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Radiother Oncol. 2002 Feb;62(2):137-45.

Critical appraisal of treatment techniques based on conventional photon beams, intensity modulated photon beams and proton beams for therapy of intact breast.

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  • 1Radiation Oncology Department, Medical Physics Unit, Oncology Institute of Southern Switzerland, c/o Ospedale S. Giovanni, 6504 Bellinzona, Switzerland.

Abstract

PURPOSE:

To analyse different treatment techniques with conventional photon beams, intensity modulated photon beams, and proton beams for intact breast irradiation for patients in whom conventional irradiation would cause potentially dangerous lung irradiation.

MATERIALS AND METHODS:

Five breast cancer patients with highly concave breast tissue volume around the lung were considered at planning level in order to assess the suitability of different irradiation techniques. Three-dimensional dose distributions for conventional two-field tangential photon treatment, two-field intensity modulated radiotherapy (IMRT), three-field non-IMRT, three-field IMRT, and single-field proton treatment were investigated, aiming at assessing the possibility to reduce lung irradiation below risk levels. Analysis of dose-volume histograms and related physical and biological parameters (significant minimum, maximum and mean doses, conformity indexes and equivalent uniform dose (EUD)) for planned target volume (PTV) and lung was carried out. Dose plans were compared with the conventional two-field tangential photon technique.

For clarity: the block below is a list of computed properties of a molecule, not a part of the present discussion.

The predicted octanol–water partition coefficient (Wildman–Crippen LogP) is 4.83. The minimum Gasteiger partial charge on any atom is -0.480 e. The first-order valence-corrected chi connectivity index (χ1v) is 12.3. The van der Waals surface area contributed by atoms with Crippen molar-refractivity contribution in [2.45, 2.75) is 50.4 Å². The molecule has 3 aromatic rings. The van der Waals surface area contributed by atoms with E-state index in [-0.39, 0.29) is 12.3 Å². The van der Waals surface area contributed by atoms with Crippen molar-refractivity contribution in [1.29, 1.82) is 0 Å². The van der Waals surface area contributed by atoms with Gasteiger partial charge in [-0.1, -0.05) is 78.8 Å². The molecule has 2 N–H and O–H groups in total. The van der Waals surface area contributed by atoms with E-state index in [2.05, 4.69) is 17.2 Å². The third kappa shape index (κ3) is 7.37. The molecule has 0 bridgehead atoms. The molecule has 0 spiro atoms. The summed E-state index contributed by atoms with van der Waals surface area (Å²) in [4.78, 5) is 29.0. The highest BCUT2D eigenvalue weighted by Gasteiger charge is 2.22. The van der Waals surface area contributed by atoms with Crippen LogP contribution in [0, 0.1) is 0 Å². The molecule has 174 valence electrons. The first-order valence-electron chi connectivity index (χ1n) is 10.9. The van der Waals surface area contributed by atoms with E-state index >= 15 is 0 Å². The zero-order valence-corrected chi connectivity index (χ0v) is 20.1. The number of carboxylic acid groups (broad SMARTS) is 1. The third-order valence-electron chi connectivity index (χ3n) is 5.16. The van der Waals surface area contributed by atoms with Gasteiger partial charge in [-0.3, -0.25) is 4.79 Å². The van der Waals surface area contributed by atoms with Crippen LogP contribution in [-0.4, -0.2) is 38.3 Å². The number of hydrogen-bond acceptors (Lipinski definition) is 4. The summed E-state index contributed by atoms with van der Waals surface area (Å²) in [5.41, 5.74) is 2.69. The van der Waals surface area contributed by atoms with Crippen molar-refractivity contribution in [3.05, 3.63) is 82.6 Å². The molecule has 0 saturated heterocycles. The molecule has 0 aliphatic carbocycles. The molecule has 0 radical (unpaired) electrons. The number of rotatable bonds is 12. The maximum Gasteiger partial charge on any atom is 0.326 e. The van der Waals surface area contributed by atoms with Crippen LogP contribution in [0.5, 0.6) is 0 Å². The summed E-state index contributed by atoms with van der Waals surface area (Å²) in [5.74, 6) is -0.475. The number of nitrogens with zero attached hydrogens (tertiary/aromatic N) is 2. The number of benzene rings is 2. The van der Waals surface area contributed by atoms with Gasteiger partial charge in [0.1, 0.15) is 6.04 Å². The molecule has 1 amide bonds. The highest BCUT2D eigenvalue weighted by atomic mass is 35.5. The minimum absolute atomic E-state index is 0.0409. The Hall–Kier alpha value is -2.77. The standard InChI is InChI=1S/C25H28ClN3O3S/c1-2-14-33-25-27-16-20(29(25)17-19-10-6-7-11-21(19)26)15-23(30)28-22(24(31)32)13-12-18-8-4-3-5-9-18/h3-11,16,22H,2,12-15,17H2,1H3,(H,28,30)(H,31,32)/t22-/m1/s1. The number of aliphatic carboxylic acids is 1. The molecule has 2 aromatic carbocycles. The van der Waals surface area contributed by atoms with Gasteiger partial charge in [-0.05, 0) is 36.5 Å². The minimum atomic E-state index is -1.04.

RESULTS:

PTV coverage was comparable for non-IMRT and IMRT techniques (EUD from 47.1 to 49.4 Gy), and improved with single-field proton treatment (EUD=49.8 Gy). Lung irradiation was reduced, in terms of mean dose, with three-field (9.5 Gy) and proton technique (3.5 Gy), with respect to the conventional two-field treatment (12.9 Gy); also a reduction of the lung volume irradiated at high doses was observed. Better results could be achieved with protons. In addition, cardiac irradiation was also reduced with those techniques.

CONCLUSIONS:

Geometrically difficult breast cancer patients could be irradiated with a three-field non-IMRT technique thus reducing the dose to the lung which is proposed as standard for this category of patients. Intensity modulated techniques were only marginally more successful than the corresponding non-IMRT treatments, while protons offer excellent results.

PMID:
11937240
[PubMed - indexed for MEDLINE]
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